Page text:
ONE of Scotland’s most prominent chartered accountants has been struck off after breaching money-laundering rules in the multi-million-pound takeover of the Glasgow bakers Mortons Rolls.

John Devlin was found guilty of both misconduct and incompetence by his profession’s watchdog, the Institute of Chartered Accountants Scotland (ICAS), after a complaint from Police Scotland.

ICAS ruled the 53-year-old had been responsible for “multiple instances of ethical breaches and defective audit work”, excluded him from its membership and ordered him to pay the £8,000 costs of his own investigation.

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Their landmark findings come at the end of a remarkable decade-long saga for Mortons, which The Herald can reveal is now largely and ultimately owned by Mr Devlin.

But the ICAS action – on the basis of a police tip-off – also underlines historic new levels of co-operation between Scottish law enforcement and the watchdogs for the country’s white-collar professions.

A Police Scotland spokesman said: “After a complaint to the Institute of Chartered Accountants of Scotland from Police Scotland one of its members was found guilty of professional misconduct and professional incompetence and excluded from membership of the institute as a consequence.”

The ICAS decision to strike off Mr Devlin comes five years after the old Strathclyde Police raided Mortons Rolls’s Glasgow factory in 2012. 

Mr Devlin, a former senior partner at respected book-keeping firm Haines Watt, had previously been named as one of five suspects facing allegations of criminality following those raids. 

Other suspects were then Mortons shareholder John Aire, who was once cleared of a £750,000 cannabis deal; Morag Aire; gangland figure Eli Webb; and John McCullagh, who served 13 years for a 1982 shotgun killing of a market trader. Prosecutors, however, in 2014 decided to take no further action against the five. 

ICAS, in a disciplinary judgment against Mr Devlin published on its website this month, said it had received complaints about Mr Devlin in 2013 and 2014. It did not name Morton Rolls. But its findings relate to the famous Glasgow brand and its complex recent history.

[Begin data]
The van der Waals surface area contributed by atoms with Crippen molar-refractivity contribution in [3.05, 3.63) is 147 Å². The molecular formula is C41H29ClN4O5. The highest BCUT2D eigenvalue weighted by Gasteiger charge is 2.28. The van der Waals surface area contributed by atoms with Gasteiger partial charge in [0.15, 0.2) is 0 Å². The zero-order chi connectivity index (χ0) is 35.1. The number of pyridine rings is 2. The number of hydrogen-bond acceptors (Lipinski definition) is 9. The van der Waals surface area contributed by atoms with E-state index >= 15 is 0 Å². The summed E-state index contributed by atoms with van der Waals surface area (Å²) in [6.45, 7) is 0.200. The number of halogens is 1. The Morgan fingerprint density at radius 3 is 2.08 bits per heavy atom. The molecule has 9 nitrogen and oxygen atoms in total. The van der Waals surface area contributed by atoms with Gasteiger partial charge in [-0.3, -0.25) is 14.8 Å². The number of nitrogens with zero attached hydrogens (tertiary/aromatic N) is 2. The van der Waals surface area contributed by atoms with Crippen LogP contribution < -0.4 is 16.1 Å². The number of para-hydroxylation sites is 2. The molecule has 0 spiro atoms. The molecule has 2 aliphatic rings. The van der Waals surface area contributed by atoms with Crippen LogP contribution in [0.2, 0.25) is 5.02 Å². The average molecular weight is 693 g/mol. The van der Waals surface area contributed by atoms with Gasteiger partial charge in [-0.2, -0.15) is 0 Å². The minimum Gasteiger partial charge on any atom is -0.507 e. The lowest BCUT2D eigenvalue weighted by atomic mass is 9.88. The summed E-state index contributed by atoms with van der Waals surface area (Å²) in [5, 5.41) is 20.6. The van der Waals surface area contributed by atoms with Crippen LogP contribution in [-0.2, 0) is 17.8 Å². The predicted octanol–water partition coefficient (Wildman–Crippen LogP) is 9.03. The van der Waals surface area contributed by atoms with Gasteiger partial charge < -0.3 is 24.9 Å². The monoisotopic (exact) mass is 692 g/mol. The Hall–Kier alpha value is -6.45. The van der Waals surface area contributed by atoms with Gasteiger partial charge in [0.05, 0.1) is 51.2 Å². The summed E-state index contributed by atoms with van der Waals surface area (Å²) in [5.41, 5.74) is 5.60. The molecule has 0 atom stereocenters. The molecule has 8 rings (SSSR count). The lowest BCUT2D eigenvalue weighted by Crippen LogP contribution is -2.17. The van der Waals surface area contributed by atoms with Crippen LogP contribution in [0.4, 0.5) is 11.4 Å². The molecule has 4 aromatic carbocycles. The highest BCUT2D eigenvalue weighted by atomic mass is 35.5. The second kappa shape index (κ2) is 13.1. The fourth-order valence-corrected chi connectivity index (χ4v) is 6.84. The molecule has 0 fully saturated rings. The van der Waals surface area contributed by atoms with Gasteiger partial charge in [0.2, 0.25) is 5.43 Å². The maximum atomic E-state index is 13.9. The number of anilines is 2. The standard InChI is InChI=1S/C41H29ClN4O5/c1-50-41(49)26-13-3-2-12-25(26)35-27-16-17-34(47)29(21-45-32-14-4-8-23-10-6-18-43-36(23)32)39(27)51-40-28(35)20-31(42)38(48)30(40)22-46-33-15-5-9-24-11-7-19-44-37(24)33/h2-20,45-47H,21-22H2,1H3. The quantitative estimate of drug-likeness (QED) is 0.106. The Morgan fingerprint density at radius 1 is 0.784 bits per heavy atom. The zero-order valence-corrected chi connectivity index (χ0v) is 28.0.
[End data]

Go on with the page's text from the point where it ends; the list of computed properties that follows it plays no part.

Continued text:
The old Mortons, a family firm, had a turnover of £11.5 million in 2006 but debts forced it into liquidation and it was taken over in 2008 by new directors John Aire and James Timmins.

A new company, MAJT Ltd later renamed Morton’s Rolls Limited, bought the Mortons name and some of its assets, including its Glasgow base. Its directors were also John Aire, Morag Aire and Mr Timmins, though they have subsequently resigned. There then followed reports in 2009 of what newspapers called Glasgow’s “roll wars” with rival bakeries alleging intimation of their workers.

ICAS found Mr Devlin guilty on six counts relating to the saga. These included breaching his obligations under the Money Laundering Regulations 2007 and the ICAS code of Ethics section on “integrity” and “honesty” by providing misleading statements to a liquidator.” 

Mr Devlin, ICAS found, had provided income details to a mortgage broker for the owners of one of the Morton Rolls companies “when he knew, or ought to have known” that the figures were incorrect. ICAS’s disciplinary committee concluded: “With reference to the fundamental ethical principle of integrity, the committee determined that Mr Devlin had failed to be straightforward and honest in a professional relationship.” 

Morton’s Rolls Limited, which trades as Mortons Rolls, is now owned by a firm called Allerdyce Holdings Limited, named after the Drumchapel street where the factory is based.

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Last year it formally notified Companies House that Mr Devlin was now the “person of significant control” in the firm. He has more than 75 per cent of its shares. The firm turned over more than £10.8m last year – up six-fold from £1.6m – but made a profit of just £44,000, according to  accounts filed last month. 

Mr Devlin did not respond to requests for comment through Mortons Rolls. He left Haines Watts after a separate internal investigation.